What we Learned from an International Exchange Participant Survey

What we Learned from an International Exchange Participant Survey

Hey everyone,

It’s been a while since you’ve heard from me in a blog. I’d like to say it’s because I’ve been crazy busy, and while yes, I was busy finishing my PhD, the main reason I’ve taken a hiatus from writing blogs is because of COVID-19. I’m not going to lie, it’s got me a bit bummed out. Renée and I were ready to offer our April 2020 course to over 70 participants and then… well, you know what happened. Ever since I’ve struggled to remain positive and dedicate much mental energy into thinking about the summer camp exchange program. But…

My good friend and colleague reminded me of all this incredible data that we collected a little while ago about the summer camp exchange experience. I realized that I hadn’t analyzed it yet and by doing that and reflecting on what it all meant really made me excited about camp exchange programs getting up and running again! So, let me tell you about this study.

I could talk to you about how our recruitment procedures weren’t totally scientifically solid, how the data isn’t super strong, or what the limitations are of the study, but let’s be honest. I care about that much more than you do, and all that belongs in an academic paper (which, I might write so stay tuned!). Instead, let me give you the basics.

We had 364 people take part in our survey. These people came from all over the world (including places like Australia, New Zealand, England, Poland, Mexico, and so many more) and worked at camps in the United States or Canada. Most people worked at camp for one or two summers, but we had five people who worked at camp for 25 years or more, including one who worked for 39 years! We asked them questions about their reasons for wanting to work at camp (i.e., their motivations) and why they chose to return or not return to work at camp overseas. This is what we learned…

On a scale of 1-6, overall, the biggest motivating factors were experiencing living in a different culture (4.98 on average), learning about summer camp culture (4.79 on average), and traveling in the United States (4.59). The least motivating factor was… you guessed it – making money (2.83 on average).

The most common reasons why people wanted to return to work at camp was that they had an emotional attachment to camp, they enjoyed the work, they had positive social relationships, and they felt like they were making a difference. The most common reasons why people did not return to work a camp were the summer schedule conflicted with other educational opportunities, change in life circumstances (think partners, no longer in uni), poor pay, and that camp work wasn’t related to career goals.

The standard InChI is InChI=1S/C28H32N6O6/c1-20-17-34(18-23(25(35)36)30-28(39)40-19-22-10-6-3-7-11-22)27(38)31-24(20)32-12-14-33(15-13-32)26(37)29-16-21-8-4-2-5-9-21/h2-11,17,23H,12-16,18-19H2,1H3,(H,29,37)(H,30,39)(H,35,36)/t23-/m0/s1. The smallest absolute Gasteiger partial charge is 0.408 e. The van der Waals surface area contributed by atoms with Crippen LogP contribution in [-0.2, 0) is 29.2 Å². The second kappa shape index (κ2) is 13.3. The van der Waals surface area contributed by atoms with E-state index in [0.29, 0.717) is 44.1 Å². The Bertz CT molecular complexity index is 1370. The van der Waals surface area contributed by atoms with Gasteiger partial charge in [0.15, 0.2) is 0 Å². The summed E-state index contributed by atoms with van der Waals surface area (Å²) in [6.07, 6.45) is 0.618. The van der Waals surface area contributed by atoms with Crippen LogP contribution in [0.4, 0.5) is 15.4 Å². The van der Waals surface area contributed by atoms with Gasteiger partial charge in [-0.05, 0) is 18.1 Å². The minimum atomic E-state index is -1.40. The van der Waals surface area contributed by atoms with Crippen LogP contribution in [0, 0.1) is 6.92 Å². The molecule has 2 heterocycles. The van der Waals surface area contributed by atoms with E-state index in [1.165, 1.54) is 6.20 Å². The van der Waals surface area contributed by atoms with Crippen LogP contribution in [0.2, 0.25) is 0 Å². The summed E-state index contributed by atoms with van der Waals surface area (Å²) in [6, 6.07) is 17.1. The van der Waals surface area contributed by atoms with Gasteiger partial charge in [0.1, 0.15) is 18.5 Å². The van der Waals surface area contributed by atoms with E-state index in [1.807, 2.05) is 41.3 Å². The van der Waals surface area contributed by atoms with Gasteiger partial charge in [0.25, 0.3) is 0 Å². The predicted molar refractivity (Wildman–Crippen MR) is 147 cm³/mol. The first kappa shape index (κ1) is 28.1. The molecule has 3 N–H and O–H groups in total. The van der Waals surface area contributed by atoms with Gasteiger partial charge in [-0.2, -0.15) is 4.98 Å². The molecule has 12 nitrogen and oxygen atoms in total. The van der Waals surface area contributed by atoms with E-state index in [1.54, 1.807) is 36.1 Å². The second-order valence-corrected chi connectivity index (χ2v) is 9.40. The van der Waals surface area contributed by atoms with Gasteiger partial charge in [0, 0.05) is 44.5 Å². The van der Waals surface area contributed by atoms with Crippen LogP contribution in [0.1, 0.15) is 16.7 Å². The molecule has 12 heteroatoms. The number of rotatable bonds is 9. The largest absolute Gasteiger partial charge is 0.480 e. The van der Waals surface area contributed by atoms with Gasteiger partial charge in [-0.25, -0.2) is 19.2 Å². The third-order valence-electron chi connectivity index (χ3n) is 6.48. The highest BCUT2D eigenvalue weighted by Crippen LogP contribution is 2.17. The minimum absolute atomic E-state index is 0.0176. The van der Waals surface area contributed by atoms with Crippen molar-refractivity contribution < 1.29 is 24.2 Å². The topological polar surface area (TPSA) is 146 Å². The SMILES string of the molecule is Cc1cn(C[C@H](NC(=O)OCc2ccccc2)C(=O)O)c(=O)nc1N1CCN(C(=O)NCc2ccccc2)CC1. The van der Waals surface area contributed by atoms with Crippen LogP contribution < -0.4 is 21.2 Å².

We also asked people how transitioning home was after being abroad at camp and more than half the participants (60.8%) said it was difficult. We asked participants what the most challenging part of returning home was. Answers included things like missing new friends, no longer being constantly surrounded by people, and going back to reality. One participant commented “no one at home understood the value of summer camp” while another said “no one else had changed but I felt like I had a lot.” These comments show that coming home is hard and that a lot of people experience really profound self-transformation while at camp!

This information is interesting for potential J1 exchange participants, sponsor agencies, and camps too! Our survey showed that people want to go to camp to learn about other cultures and try new things. Camps and sponsor agencies can support participants in this by celebrating the culture of camp and helping participants explore the local areas on days off. Excursions and tours in local cities put on by sponsor agencies prior to camp orientation days might help participants get that taste of local culture prior to arriving at camp. 

Our survey also shows that, overall, participants really enjoy their exchange experiences and many people would return to camp, if they could! Agencies can continue to harness this excitement about camp and explore ways that participants can be supported in sharing their love of camp once returning home. 

People who are interested in going overseas to camp should think about the power of this experience that former participants describe. It’s clear that a summer at camp can change you in incredible ways and you’re guaranteed to make some friends for life!

Thanks to everyone who participated in the survey! Your insights are really valuable to us and to the industry as whole. This little survey could be the start of something great and help elevate the value of a summer camp exchange experience for more young people all over the world!

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